Worst-case scenario: San Diego drops too many winnable games in conference play, sending them to the first-four matchup in the WCC Tournament for the third consecutive season. As an insult to injury, another loss to 10-seed Portland sends them one game blow .500, rendering them ineligible for postseason play.
Stat of note: The Toreros were 2-4 whenever one of their players fouled out last season. At the same time, San Diego’s bench played only 22.1 percent of possible minutes, which was ninth-fewest in the NCAA, per KenPom. Forcing Head Coach Lamont Smith to use his bench is a good indicator for a win.
Player to Watch: Olin Carter III
6. Santa Clara Broncos
Last season: 17-16 (10-8 WCC)
Quick quiz: Spot the Broncos on the WCC’s three-point percentage leaders:
Screenshot via KenPom.com
Let’s start with the extremes. Saint Mary’s and its reedonkulus offense led the conference last season. Pacific’s outdated, midrange-based offense was in dead last. The team that went 37-2 and made the National Championship game was in third, but this can be attributed to Gonzaga’s balanced offensive attack. Fifth-place BYU underperformed.
So who is the team a hair behind the Gaels?
Say hello to the Santa Clara Broncos.
In his first year at the helm, Head Coach Herb Sendek made the Broncos reliant on the three-ball: 44 percent of Santa Clara’s offensive production came from beyond the arc, per KenPom.com. Believe it or not, this mark was second in the nation. Three Broncos were the top-20 three-point makes, which was a feat no WCC team accomplished last season, per-sports-reference.com. This is not a small feat in a conference with Saint Mary’s, BYU and Gonzaga’s offenses.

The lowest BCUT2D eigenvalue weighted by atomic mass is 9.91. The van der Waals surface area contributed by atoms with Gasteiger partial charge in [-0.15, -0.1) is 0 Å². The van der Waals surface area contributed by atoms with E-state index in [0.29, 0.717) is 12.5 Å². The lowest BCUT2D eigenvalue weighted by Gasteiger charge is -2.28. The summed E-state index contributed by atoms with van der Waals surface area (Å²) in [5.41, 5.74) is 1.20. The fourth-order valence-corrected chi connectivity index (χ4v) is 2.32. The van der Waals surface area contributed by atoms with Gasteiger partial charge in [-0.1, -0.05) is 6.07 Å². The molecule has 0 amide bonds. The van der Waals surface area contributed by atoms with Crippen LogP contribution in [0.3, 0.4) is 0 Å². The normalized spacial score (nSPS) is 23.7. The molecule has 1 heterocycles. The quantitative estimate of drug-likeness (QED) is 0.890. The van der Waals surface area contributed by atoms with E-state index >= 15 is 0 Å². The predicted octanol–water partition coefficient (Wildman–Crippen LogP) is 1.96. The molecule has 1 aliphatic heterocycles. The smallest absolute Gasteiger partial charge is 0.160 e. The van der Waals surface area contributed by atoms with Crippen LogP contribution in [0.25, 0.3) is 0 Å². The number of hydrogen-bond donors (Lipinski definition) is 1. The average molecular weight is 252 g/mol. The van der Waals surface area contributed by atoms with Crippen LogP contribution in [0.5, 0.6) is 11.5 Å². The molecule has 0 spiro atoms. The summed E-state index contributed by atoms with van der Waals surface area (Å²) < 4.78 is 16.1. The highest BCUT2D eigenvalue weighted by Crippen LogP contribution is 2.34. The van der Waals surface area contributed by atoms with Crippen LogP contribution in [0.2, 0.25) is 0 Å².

This season, however, two of the aforementioned Broncos have graduated, leaving junior guard K.J. Feagin as the number one backcourt option. If he can stay on the court — Feagin played only 19 of Santa Clara’s 33 games last year after breaking a foot in practice — he will be a good complimentary player to grad transfer Henry Caruso. The onetime All-Ivy League selection looks to be the only person in human history to call the move from Princeton to Santa Clara an upgrade.
Best case scenario: K.J. Feagin stays healthy, and the Broncos’ bench makes up for Jared Brownridge’s absence. Henry Caruso averages a double-double in the WCC Newcomer of the Year campaign. Thanks to a home-heavy non-conference schedule, Santa Clara wins 20 games for the first time since the 2012-13 season.
Worst-case scenario: K.J. Feagin can’t stay on the court and the Broncos’ offense dearly misses Brownridge’s dominance. The Broncos slip in the WCC standings in year two of the Herb Sendek era.